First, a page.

Remember When: Remembering the Freedom Train — and Bill

Published 8:00 am Friday, August 24, 2018

The arrival of the Pacolet River Pullman car in Landrum gives me subject matter for another column!

Very few people travel by train anymore, or even by bus, for that matter. Everybody’s got a car — or two or more nowadays! Not to mention the airlines, which have managed to take the fun out of public transportation…

My first train trip was made in 1939, when I was 9 years old.

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My mother put me on the train in Durham and her father met me in Old Fort. Mother entrusted my suitcase to a porter and me to the conductor.

You may read about it in my first book of these columns, “A Boy in the Amen Corner,” on page 240.

My next train trip was courtesy of Uncle Sam when I joined the Air Force. I met a fellow enlistee, one Wallace K. Lavender, at the train station in Spartanburg. We rode first class, in a Pullman car, all the way to San Antonio, Texas. 

When we got hungry, we presented ourselves at the dining car with our government-furnished “meal tickets.” They were worth about 35 cents, far less than the prices on the menu!  

The very understanding dining steward said not to worry, and returned soon with nice plates with open-faced roast beef sandwiches. Tender and delicious!

I cannot remember whether I had an upper or lower berth for sleep, but the rhythmic click of the wheels on the rails was lullaby enough. One thing I do remember is the long, gradual climb on a bridge to cross high above the Mississippi River near New Orleans.

I feel fortunate to have experienced not only first-class train travel, but also an airline trip on a DC-3 out of Love Field, Dallas. I also feel fortunate to have seen the original documents founding our nation, both aboard the Freedom Train, and years later in the archives building in Washington, D.C.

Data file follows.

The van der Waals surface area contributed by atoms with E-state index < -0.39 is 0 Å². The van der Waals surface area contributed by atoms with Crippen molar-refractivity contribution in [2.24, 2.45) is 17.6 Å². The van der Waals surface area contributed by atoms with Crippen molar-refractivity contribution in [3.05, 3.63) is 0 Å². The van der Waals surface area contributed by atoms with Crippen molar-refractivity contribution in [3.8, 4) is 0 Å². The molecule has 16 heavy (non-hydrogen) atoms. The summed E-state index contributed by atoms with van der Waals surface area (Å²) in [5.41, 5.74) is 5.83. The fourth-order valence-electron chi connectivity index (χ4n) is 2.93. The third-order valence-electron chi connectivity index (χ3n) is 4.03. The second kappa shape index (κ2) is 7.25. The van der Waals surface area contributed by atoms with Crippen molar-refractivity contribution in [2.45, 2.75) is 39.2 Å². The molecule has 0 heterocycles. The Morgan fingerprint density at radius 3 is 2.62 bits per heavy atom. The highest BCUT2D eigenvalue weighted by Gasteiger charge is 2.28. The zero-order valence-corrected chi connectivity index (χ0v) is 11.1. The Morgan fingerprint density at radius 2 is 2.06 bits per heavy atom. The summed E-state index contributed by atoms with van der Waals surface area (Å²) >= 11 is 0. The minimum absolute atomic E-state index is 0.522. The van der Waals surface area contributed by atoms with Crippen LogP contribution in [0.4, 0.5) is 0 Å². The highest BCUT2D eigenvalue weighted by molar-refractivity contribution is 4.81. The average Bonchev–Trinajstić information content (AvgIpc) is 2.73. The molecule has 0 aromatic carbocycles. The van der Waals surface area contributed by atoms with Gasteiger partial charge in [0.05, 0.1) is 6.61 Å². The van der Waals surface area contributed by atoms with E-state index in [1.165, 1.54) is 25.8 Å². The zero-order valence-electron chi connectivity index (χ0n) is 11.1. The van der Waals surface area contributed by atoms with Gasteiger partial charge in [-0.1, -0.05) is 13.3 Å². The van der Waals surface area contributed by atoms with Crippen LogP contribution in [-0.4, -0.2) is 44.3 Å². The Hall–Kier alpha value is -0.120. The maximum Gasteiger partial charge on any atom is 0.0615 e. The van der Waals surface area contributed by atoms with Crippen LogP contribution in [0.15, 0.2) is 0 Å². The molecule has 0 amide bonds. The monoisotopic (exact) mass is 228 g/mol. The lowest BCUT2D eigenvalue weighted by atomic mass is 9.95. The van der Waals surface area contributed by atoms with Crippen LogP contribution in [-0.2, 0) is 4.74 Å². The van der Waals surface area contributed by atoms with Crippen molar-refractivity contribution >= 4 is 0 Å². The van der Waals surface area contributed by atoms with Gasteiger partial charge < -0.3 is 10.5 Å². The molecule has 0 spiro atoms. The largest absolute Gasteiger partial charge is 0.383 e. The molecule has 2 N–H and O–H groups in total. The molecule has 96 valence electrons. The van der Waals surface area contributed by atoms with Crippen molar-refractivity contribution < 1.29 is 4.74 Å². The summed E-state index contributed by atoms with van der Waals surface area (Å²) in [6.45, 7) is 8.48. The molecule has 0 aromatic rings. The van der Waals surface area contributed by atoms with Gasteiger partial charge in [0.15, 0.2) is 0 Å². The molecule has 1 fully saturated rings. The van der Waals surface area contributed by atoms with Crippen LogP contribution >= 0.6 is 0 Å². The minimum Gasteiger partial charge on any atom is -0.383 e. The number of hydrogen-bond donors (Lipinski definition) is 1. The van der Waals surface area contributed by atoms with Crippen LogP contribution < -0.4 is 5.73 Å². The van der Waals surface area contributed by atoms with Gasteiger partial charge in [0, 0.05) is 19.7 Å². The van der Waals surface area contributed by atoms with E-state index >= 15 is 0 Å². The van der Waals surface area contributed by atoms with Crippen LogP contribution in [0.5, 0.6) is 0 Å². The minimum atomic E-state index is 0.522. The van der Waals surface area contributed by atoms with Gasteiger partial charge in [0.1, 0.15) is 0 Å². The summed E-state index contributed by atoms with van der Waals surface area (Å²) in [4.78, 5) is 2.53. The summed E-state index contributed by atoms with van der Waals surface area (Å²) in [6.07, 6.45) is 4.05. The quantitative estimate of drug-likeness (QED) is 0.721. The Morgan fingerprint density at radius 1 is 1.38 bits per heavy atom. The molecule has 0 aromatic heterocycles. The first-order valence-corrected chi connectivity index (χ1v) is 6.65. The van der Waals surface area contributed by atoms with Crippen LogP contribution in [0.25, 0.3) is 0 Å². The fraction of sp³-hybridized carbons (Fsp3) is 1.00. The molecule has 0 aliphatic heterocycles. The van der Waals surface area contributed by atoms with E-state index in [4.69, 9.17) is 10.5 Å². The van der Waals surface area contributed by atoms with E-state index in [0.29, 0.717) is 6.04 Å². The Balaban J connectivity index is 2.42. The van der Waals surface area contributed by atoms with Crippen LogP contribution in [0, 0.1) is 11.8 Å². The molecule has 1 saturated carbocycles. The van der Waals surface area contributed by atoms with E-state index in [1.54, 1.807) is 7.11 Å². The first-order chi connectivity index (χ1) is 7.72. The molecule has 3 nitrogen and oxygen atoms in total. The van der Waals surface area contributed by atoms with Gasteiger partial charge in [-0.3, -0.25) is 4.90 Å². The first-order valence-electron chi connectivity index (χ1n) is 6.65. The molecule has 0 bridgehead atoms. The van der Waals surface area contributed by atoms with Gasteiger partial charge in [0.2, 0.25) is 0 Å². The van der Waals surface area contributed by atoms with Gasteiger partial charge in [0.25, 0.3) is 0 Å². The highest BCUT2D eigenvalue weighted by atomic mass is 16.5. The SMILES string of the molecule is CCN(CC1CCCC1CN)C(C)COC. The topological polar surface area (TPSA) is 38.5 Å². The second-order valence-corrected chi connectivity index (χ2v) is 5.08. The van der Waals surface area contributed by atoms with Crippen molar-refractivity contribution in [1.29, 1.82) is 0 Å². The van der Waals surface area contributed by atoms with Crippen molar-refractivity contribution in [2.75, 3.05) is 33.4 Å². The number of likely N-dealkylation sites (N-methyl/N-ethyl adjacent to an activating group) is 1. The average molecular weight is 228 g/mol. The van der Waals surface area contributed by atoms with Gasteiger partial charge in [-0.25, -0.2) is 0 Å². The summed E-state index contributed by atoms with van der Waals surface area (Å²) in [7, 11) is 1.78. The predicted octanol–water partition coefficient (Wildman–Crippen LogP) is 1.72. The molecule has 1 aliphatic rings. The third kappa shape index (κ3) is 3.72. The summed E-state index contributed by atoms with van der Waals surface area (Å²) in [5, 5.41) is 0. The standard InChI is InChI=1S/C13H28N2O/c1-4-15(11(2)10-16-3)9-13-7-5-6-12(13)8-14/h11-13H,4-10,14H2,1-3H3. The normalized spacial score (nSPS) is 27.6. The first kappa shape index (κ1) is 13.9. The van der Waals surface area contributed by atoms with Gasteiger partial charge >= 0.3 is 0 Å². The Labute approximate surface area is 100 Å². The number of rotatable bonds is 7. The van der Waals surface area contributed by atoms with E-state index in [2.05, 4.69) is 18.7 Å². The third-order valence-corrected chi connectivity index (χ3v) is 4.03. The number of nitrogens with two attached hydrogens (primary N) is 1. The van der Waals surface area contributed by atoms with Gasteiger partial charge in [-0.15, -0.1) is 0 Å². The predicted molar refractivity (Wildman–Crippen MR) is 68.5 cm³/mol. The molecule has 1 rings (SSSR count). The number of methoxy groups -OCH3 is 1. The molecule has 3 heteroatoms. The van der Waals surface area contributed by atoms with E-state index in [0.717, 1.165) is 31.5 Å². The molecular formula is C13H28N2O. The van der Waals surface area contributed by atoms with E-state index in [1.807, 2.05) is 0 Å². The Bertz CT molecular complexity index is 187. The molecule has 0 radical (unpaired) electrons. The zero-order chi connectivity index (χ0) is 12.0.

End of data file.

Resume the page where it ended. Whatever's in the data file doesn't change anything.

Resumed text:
The documents included the Declaration of Independence, the Constitution, and the Bill of Rights. Also included were the Gettysburg Address, the Emancipation Proclamation and other significant papers that reinforced the ideals that had been set forth as the nation grew. 

The Freedom Train was proposed by Attorney General Tom Clark, approved by President Harry Truman, and put on the rails by Paramount Pictures and the Advertising Council.

The No. 1776 diesel-electric locomotive that pulled the train was especially built for the purpose.

The Freedom Train was parked at the Spartanburg train station when I went through it. Marines in full dress uniform were stationed throughout the train, urging people to keep moving. We therefore could only have fleeting glances at the documents, but it was a memorable experience anyway.

Rick Powell came over to inform us geezers at McDonald’s Saturday morning of the passing of our friend Bill Booker at Autumn Care.

Bill always came to McDonald’s for his breakfast of oatmeal after dropping his wife, Johnnie Mae, off at St. Luke’s, where she had been on staff in the operating room for more than 50 years. He shared not only his apple chunks, but many stories of his lifetime of hard work. Bill even sang bits of gospel tunes for us with his fine singing voice. 

Johnnie Mae retired when she lost her ride to work, and we have missed Bill from his usual seat along the wall, where he gathered his own group of friends. 

Perhaps one day we all will be able to see our founding documents on display in our Columbus Veterans Plaza, I suggest between the fountain and the row of flag poles.

There will then be plenty of time to take them in, with no Marine guard to hurry us along…